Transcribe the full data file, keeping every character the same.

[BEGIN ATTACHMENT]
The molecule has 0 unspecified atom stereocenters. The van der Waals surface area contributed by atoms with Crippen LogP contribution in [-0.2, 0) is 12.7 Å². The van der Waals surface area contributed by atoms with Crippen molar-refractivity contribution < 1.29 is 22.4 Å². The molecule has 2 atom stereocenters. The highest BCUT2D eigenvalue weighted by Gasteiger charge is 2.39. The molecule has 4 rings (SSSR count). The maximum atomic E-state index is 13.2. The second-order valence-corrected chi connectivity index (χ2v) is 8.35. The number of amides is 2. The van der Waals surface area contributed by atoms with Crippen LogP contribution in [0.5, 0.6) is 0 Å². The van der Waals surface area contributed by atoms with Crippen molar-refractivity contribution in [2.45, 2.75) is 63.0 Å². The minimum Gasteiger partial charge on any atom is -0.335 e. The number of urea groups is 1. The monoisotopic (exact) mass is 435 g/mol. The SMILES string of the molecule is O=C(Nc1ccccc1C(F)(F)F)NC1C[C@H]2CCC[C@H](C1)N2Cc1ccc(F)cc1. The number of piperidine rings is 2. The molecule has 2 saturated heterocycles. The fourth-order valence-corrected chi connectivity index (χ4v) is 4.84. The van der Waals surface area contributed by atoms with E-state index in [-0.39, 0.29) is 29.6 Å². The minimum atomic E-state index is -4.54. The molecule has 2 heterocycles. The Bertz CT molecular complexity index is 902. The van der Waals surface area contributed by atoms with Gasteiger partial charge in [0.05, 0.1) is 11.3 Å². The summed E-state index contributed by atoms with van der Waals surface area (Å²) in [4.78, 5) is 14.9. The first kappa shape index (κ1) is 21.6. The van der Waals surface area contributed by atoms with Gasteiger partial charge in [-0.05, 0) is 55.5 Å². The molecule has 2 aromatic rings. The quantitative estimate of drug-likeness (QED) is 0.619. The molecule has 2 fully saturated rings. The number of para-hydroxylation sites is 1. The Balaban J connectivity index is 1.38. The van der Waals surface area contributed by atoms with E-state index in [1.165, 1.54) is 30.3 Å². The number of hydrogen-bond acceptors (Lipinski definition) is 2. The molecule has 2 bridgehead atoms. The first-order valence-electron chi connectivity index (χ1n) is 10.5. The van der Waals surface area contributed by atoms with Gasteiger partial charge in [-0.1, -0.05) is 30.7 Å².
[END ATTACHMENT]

The molecule has 0 unspecified atom stereocenters. The van der Waals surface area contributed by atoms with Crippen LogP contribution in [-0.2, 0) is 12.7 Å². The van der Waals surface area contributed by atoms with Crippen molar-refractivity contribution < 1.29 is 22.4 Å². The molecule has 2 atom stereocenters. The highest BCUT2D eigenvalue weighted by Gasteiger charge is 2.39. The molecule has 4 rings (SSSR count). The maximum atomic E-state index is 13.2. The second-order valence-corrected chi connectivity index (χ2v) is 8.35. The number of amides is 2. The van der Waals surface area contributed by atoms with Crippen LogP contribution in [0.5, 0.6) is 0 Å². The van der Waals surface area contributed by atoms with Crippen molar-refractivity contribution in [2.45, 2.75) is 63.0 Å². The minimum Gasteiger partial charge on any atom is -0.335 e. The number of urea groups is 1. The monoisotopic (exact) mass is 435 g/mol. The SMILES string of the molecule is O=C(Nc1ccccc1C(F)(F)F)NC1C[C@H]2CCC[C@H](C1)N2Cc1ccc(F)cc1. The number of piperidine rings is 2. The molecule has 2 saturated heterocycles. The fourth-order valence-corrected chi connectivity index (χ4v) is 4.84. The van der Waals surface area contributed by atoms with E-state index in [-0.39, 0.29) is 29.6 Å². The minimum atomic E-state index is -4.54. The molecule has 2 heterocycles. The Bertz CT molecular complexity index is 902. The van der Waals surface area contributed by atoms with Gasteiger partial charge in [0.05, 0.1) is 11.3 Å². The summed E-state index contributed by atoms with van der Waals surface area (Å²) in [4.78, 5) is 14.9. The first kappa shape index (κ1) is 21.6. The van der Waals surface area contributed by atoms with Gasteiger partial charge in [-0.05, 0) is 55.5 Å². The molecule has 2 aromatic rings. The quantitative estimate of drug-likeness (QED) is 0.619. The molecule has 2 fully saturated rings. The number of para-hydroxylation sites is 1. The Balaban J connectivity index is 1.38. The van der Waals surface area contributed by atoms with E-state index in [1.165, 1.54) is 30.3 Å². The number of hydrogen-bond acceptors (Lipinski definition) is 2. The molecule has 2 bridgehead atoms. The first-order valence-electron chi connectivity index (χ1n) is 10.5. The van der Waals surface area contributed by atoms with Gasteiger partial charge in [-0.1, -0.05) is 30.7 Å².